Integrated HRAs

A new option exists for employers when it comes to paying for employee health care coverage. On June 13th, the U.S. Departments of the Treasury, Labor, and Health and Human Services (the Departments) issued a final rule allowing employers to use pretax dollars to subsidize employee premiums in the individual health insurance market. Now, employers of all sizes that do not offer a group coverage plan can fund a new health reimbursement arrangement (HRA) known as individual coverage HRA (ICHRA).

Previously, under the Affordable Care Act, employers were prevented from offering stand-alone HRAs that would allow an employee to purchase coverage on the individual market. That has changed. Employers now have the option to provide their workers and their families with tax-preferred funds to pay all or a portion of the cost of coverage that workers purchase in the individual market. The departments posted an FAQs regarding the new regulation. ICHRAs are advantageous to employers because they maintain the tax favored status that apply to a traditional group health plan. Additionally, another employer-sponsored insurance called Excepted Benefit HRAs (EBHRA) allows employers to finance an additional pretax $1,800 per year to reimburse employees for certain qualified medical expenses (such as premiums for vision and dental insurance) even if the employee opts out of enrollment in the traditional group plan.

Qualified Small Employer HRAs (QSEHRA) are still an attractive alternative to group coverage for smaller employers- those with fewer than 50 full-time employees. Under QSEHRAs, employers can give their employees money tax-free to purchase individual health policies through the ACA exchange, similar to ICHRAs. Employees can use these funds to pay all or part of the insurance plan premium or pay for out-of-packet medical costs. While ICHRAs are void of caps on annual allowance amounts, in 2019, QSEHRAs allowance amounts were capped at $5,150 for self-only employees and $10,450 for employees with a family. While ICHRAs are free of caps, employees who choose ICHRAs will not be able to receive any premium tax credit/subsidy for exchange-based coverage. In some instances, if an employer funds an ICHRA or a QSEHRA coupled with individual-market insurance, this will bar the individual-market coverage from becoming part of the Employee Retirement Income Security Act (ERISA).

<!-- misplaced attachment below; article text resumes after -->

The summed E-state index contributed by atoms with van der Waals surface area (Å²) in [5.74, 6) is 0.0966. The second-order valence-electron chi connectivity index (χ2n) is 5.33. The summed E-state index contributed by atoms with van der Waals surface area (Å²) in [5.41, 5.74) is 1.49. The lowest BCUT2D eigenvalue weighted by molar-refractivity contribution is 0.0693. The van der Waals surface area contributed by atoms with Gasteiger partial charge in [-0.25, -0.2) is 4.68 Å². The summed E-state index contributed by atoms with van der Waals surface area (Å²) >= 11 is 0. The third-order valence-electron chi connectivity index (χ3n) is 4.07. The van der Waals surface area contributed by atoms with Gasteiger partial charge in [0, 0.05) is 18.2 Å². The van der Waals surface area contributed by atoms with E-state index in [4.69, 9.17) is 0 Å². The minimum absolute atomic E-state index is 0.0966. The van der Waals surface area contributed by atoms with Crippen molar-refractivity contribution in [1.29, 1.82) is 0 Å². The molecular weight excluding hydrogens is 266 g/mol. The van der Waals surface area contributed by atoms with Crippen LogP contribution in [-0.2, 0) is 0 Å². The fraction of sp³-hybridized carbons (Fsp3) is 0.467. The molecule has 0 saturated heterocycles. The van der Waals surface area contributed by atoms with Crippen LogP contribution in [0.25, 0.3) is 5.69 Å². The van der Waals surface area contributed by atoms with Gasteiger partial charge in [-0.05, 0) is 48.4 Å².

If employers choose to offer ICHRAs, then the new regulations require a written notice be issued to all employees who are eligible. In this notice, employers need to include a provision that states the ICHRA may make them ineligible for a premium tax credit or subsidy when buying an Affordable Care Act exchange-based plan. ICHRAs will be available for plan years starting on or after January 1, 2020. Employers offering an ICHRA with a plan year that begins on January 1, 2020 should help eligible employees understand that they must enroll in individual health insurance coverage during the open enrollment period, November 1, 2019 through December 15, 2019, for individual health insurance coverage that takes effect on January 1, 2020.

ICHRAs and EBHRA are two new health insurance arrangements that could provide smaller employers with innovative and more cost-effective ways to finance worker health insurance coverage. The IRS has noted that including safe harbor provisions to ensure employers still satisfy the ACA’s affordability and minimum value requirements with ICHRAs will come out later this year.

© 2019 Vandenack Weaver LLC

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IRS Denies Tax-Favored Status to Certain “Self-Funding” Health Plans

By James Pieper

The Internal Revenue Service (“IRS”) has issued a memorandum (“Memorandum”) indicating that it will deny tax-favored status to payments received under certain health plans marketed by their promoters as “self-funding.”

The Memorandum indicates that payments made under such plans will be considered “income” on the part of the employee (and thus not excluded from “gross income” for purposes of the income tax), and will be considered “wages” for purposes of the Federal Insurance Contributions Act (FICA) and Federal Unemployment Tax Act (FUTA) taxes paid by the employer.

The Memorandum cites plans being offered by promoters as “fixed indemnity health plans” with associated “wellness plans.”  The benefit promoted is that the plans are “self-funding” because the purported tax benefits will offset the expense, and employees can gain apparently tax-favored payments as a result of the plan while reducing the FICA purportedly owed by the employer.

The key to the plans is that the employee receives a monthly payment, not as income, but as a “health benefit” in return for a simple but voluntary act such as calling a toll-free number to obtain health advice or participating in biometric screening.  So long as the employee undertakes one act per month, then the benefit is paid.  Promoters of such plans contend that the employee receives comparable take-home pay and the employer receives tax benefits, all on a self-funded basis.

The IRS, however, concludes in the Memorandum that the plans do not constitute “insurance” because the “health benefit” is almost certain to be paid, and, on an actuarial basis, the amount of “benefits” is almost certain to exceed the amount paid as “premium.”

Accordingly, the IRS concluded that payments related to the so-called “self-funding” plans will be considered “income” and “wages” – and, therefore, the apparent “self-funding” mechanism obtained via tax-favored treatment is illusory.

Any employers considering any sort of “self-funding” plan should consider the Memorandum as strong evidence that such a plan is not likely to produce the tax benefits promised.

© 2017 Vandenack Weaver LLC
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